Today, 10th February 2015, I start my 90 day virtual tour of Spain on the island of Mallorca in the company of Vicki McLeod. I do hope you will follow me as I cross the country and its islands on my digital journey. I look forward to “meeting” many of you.
Day ONE By @mcleod_vicki
Arrivals, PALMA and surrounds
A lot of people who visit Mallorca come to the island for their holidays. They are picked up at the airport and whisked away to their all-inclusive hotels where they lounge by the pool for a week, lapping up the sun’s rays, and then they are returned, sunburnt and slightly addled, a week later back to the airport. I call this the holiday bypass. It’s a shame as if you skip travelling through Mallorca’s towns and villages you will miss out on its beautiful landscape, almond blossom, mountains, cultural idiosyncrasies, Dimonis, running with fire and modernist architectural style. Mallorca has a lot of style. In fact, the only thing I would tell you to definitely ignore would be the most famous place of all, Magalluf, unless you want to go on the human version of a safari. In which case, that can be organised. But not on my three day tour of my home.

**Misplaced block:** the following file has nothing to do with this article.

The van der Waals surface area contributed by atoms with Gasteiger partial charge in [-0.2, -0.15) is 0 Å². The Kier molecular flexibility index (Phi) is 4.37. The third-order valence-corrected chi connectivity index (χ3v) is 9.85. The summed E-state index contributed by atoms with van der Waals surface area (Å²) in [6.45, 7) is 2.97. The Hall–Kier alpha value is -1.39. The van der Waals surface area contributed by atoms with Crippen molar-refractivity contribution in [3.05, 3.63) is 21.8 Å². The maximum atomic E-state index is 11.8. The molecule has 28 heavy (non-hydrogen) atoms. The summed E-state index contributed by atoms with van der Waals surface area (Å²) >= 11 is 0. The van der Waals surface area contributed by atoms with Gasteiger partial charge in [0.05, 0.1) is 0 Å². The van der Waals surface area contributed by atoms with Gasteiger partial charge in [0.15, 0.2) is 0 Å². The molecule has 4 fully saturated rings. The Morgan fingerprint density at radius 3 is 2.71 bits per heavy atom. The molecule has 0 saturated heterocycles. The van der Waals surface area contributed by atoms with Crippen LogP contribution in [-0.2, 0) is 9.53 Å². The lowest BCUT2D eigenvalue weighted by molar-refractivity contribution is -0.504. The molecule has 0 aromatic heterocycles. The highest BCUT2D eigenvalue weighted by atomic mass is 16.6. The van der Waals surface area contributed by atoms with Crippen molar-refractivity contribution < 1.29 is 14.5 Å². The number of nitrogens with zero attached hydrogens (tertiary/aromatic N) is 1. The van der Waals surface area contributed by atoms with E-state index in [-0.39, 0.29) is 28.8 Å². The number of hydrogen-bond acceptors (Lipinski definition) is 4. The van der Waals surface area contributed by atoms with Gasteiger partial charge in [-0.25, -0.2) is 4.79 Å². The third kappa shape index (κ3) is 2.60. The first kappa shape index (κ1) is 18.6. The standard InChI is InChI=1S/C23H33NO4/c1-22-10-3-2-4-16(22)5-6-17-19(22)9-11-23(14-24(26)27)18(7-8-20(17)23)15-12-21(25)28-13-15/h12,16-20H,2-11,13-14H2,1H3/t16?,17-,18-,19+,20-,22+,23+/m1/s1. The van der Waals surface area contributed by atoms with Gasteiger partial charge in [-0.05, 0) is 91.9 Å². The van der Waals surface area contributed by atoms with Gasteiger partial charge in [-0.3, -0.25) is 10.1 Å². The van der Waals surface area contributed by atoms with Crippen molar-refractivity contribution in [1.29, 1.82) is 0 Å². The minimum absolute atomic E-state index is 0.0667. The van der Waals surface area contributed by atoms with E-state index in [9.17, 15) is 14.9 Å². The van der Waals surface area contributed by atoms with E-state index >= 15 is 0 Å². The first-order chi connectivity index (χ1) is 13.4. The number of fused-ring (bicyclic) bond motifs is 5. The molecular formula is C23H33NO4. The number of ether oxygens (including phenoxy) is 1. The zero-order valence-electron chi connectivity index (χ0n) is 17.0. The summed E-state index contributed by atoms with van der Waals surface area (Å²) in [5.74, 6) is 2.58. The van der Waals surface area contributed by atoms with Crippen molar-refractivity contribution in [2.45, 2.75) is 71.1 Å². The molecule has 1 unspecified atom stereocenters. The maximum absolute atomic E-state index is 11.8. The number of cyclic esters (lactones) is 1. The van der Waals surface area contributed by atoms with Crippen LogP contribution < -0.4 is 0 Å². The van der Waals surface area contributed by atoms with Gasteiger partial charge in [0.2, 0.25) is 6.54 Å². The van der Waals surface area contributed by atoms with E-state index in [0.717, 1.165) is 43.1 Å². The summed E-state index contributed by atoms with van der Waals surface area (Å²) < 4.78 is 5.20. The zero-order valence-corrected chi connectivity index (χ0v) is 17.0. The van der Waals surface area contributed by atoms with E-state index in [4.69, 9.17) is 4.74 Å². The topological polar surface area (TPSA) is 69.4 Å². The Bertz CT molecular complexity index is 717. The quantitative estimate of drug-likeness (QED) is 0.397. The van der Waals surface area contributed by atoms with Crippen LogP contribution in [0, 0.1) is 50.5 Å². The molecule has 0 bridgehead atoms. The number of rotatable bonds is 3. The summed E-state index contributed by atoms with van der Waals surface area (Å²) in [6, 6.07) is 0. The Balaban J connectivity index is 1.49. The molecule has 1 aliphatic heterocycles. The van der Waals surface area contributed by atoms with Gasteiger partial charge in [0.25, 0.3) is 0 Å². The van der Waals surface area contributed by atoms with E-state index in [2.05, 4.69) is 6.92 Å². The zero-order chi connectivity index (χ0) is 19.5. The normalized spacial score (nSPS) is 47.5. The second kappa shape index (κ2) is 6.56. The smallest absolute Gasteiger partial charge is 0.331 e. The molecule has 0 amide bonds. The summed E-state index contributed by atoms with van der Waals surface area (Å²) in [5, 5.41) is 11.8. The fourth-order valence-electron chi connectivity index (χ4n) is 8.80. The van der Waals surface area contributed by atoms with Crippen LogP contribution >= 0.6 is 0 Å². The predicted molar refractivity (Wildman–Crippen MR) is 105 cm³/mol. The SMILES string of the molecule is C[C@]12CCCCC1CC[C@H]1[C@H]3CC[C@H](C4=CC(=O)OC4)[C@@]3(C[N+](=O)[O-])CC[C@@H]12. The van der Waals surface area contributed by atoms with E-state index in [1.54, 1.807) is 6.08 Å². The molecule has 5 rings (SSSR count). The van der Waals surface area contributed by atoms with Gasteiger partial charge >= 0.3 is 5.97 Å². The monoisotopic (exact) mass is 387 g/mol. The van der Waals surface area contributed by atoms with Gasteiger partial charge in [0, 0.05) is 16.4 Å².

Tip Numero Uno, rent a car. As much as I hate to tell you this, the transport system in Mallorca is okay, but hanging around waiting for buses is not how I would want you to spend your time on my island. So get yourself organised with a motor. I like dealing with Avance in Portals because they are a local business so try them. (0034 971 675 539, talk to Micky or Maria they will sort you out).
You’re going to have to stay at one of the most beautiful, and famous hotels in Mallorca: the luxury hotel Belmond La Residencia The property is sprawling but nestles perfectly into the mountainside – a village unto itself. There are manicured lawns leading onto orchards of lemons and oranges, many terraces where Mediterranean flora and beautiful trees provide shade for the summer, and a mountainside of olive groves producing fruit for the hotel’s very own extra virgin olive oil.